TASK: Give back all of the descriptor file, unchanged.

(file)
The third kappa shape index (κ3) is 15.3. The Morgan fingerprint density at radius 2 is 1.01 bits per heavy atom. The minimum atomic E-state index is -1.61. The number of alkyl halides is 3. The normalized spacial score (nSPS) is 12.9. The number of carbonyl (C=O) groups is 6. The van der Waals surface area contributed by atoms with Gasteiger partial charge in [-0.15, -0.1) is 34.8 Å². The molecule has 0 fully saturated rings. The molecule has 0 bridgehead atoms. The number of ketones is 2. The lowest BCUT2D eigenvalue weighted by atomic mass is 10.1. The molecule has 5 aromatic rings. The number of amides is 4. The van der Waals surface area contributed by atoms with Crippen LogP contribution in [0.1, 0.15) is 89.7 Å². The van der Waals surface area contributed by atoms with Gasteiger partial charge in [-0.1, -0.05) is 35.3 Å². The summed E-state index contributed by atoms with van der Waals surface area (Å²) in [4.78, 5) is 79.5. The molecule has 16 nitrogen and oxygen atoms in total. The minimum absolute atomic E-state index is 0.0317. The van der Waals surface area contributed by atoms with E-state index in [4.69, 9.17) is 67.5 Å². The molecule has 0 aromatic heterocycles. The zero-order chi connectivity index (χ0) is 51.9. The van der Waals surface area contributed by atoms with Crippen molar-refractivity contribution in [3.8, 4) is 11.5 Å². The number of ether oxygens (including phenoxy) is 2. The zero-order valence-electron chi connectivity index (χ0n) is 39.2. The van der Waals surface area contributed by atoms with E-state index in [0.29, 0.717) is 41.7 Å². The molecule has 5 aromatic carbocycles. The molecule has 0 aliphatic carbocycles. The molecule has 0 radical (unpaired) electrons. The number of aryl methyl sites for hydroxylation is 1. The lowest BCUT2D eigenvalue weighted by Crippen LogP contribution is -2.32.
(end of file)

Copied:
The third kappa shape index (κ3) is 15.3. The Morgan fingerprint density at radius 2 is 1.01 bits per heavy atom. The minimum atomic E-state index is -1.61. The number of alkyl halides is 3. The normalized spacial score (nSPS) is 12.9. The number of carbonyl (C=O) groups is 6. The van der Waals surface area contributed by atoms with Gasteiger partial charge in [-0.15, -0.1) is 34.8 Å². The molecule has 0 fully saturated rings. The molecule has 0 bridgehead atoms. The number of ketones is 2. The lowest BCUT2D eigenvalue weighted by atomic mass is 10.1. The molecule has 5 aromatic rings. The number of amides is 4. The van der Waals surface area contributed by atoms with Crippen LogP contribution in [0.1, 0.15) is 89.7 Å². The van der Waals surface area contributed by atoms with Gasteiger partial charge in [-0.1, -0.05) is 35.3 Å². The summed E-state index contributed by atoms with van der Waals surface area (Å²) in [4.78, 5) is 79.5. The molecule has 16 nitrogen and oxygen atoms in total. The minimum absolute atomic E-state index is 0.0317. The van der Waals surface area contributed by atoms with E-state index in [4.69, 9.17) is 67.5 Å². The molecule has 0 aromatic heterocycles. The zero-order chi connectivity index (χ0) is 51.9. The van der Waals surface area contributed by atoms with Crippen molar-refractivity contribution in [3.8, 4) is 11.5 Å². The number of ether oxygens (including phenoxy) is 2. The zero-order valence-electron chi connectivity index (χ0n) is 39.2. The van der Waals surface area contributed by atoms with E-state index in [0.29, 0.717) is 41.7 Å². The molecule has 5 aromatic carbocycles. The molecule has 0 aliphatic carbocycles. The molecule has 0 radical (unpaired) electrons. The number of aryl methyl sites for hydroxylation is 1. The lowest BCUT2D eigenvalue weighted by Crippen LogP contribution is -2.32.